Mikrocytos mackini


Clinical pathology

Gross signs are ususally abscesses or green pustules on palps and mantle, though these signs are not pathognomonic. The disease is usually present from February to June with the higher prevalence in April-May. Up to 40% mortalities of Japanese oysters Crassostrea gigas have been observed in the past on oysters population of more than three years. Many oysters recover from the disease but green pustules on the mantle can reduce the market value of oysters (Quayle, 1988).

Histologically, lesions occur in the connective tissue of the palps, mantle, and vesicular tissue (picture 1). Although the life cycle outside the host is unknown, it is possible to transmit the disease experimentally in the laboratory by cohabitation or by intamuscular inoculation of purified parasites. Cohabitation in the field gives the same result.

Picture 1: Numerous Mikrocytos mackini inside cells from the vesicular tissue of a Pacific oyster Crassostrea gigas (H&E staining).

Agent description

Mikrocytos mackini is an eukaryotic protistan of uncertain taxonomy. Recent phyilogenetic analysis (Carnegie et al., 2003) shows that M. mackini is not affiliated to the Haplosporidian group including Bonamia spp. M. mackini is a microcell responsible for the disease called Denman Island Disease, named after the location in British Columbia (Pacific coast of Canada) were it was first described in 1960.   It has been experimentally demonstrated in laboratory and in the field that M. mackini can be highly infective for several other species of oysters : Crassostreae virginica, Ostrea edulis and Ostrea conchaphila (Bower et al. 1997).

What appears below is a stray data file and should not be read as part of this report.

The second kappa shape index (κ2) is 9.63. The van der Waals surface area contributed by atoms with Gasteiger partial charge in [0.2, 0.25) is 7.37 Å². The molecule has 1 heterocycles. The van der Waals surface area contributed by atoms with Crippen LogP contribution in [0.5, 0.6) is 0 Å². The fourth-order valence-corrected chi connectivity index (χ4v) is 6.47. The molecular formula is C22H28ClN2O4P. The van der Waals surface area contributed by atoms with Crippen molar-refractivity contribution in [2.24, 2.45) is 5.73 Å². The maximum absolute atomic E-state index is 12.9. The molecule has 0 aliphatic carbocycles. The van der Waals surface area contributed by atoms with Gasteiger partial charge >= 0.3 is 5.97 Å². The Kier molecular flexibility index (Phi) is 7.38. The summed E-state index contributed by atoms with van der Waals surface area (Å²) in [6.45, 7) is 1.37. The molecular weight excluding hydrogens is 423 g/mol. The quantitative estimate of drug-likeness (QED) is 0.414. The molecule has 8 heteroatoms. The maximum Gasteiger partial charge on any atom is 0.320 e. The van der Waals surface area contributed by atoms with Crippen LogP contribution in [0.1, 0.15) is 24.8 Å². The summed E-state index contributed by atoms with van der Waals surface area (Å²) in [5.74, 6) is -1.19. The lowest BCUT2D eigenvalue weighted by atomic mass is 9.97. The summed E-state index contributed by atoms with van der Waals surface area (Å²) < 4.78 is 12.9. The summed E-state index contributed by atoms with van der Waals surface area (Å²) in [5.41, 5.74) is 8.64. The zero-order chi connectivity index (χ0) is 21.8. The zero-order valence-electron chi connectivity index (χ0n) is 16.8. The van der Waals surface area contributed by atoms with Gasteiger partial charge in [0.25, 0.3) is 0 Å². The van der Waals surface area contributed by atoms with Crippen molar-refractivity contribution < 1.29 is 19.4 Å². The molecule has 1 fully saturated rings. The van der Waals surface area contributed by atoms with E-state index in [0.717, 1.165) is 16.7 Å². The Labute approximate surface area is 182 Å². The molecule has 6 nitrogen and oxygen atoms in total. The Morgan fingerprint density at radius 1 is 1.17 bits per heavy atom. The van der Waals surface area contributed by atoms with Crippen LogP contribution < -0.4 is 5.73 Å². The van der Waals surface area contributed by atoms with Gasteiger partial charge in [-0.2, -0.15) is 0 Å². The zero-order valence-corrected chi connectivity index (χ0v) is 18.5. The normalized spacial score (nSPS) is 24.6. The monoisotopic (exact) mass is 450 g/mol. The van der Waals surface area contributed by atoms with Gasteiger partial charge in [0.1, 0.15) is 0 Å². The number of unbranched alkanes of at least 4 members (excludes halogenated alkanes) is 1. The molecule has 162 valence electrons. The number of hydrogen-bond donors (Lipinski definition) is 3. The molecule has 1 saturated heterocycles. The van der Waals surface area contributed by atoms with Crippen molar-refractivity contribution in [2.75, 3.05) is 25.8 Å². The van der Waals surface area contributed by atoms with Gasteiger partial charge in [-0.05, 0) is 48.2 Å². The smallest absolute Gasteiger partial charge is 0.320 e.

Screening techniques for the pathogen


Tissue imprints (picture 2) can be made using adductor muscle, palps and mantle, particularly from yellow-green pustules. Mikrocytos mackini appears as small spherical or ovoid organisms (2-4 µm wide) free or inside vesicular cells or sometimes inside haemocytes. Using Wright, Wright-Giemsa or equivalent stain (e.g., Hemacolor, Merck; Diff-QuiK, Baxter) these parasites show a basophilic cytoplasm and an eosinophilic nucleus. Binucleated cells can be observed.

Picture 2 : Mantle imprint of Pacific oyster Crassostrea gigas showing numerous free cells of Mikrocytos mackini (Hemacolor® staining).


Histopathology should be performed on tissue sections that include palps, digestive gland and mantle. In infected oysters, parasites can be observed as very small cells of 2-4 µm wide, within the vesicular tissue cells (figure 1), sometines in haemocytes or freely in connective tissue or sinuses of palp, gill, gut and mantle epithelium, often associated with intense inflammatory reaction.

Comment: Tissue imprints appear less reliable than histopathology for the detection of the parasite in case of low level infections. However, tissue imprints are quicker and less expensive than histopathology (cost for one individual is estimated at about 5 € and 20 € -including personal cost- respectively).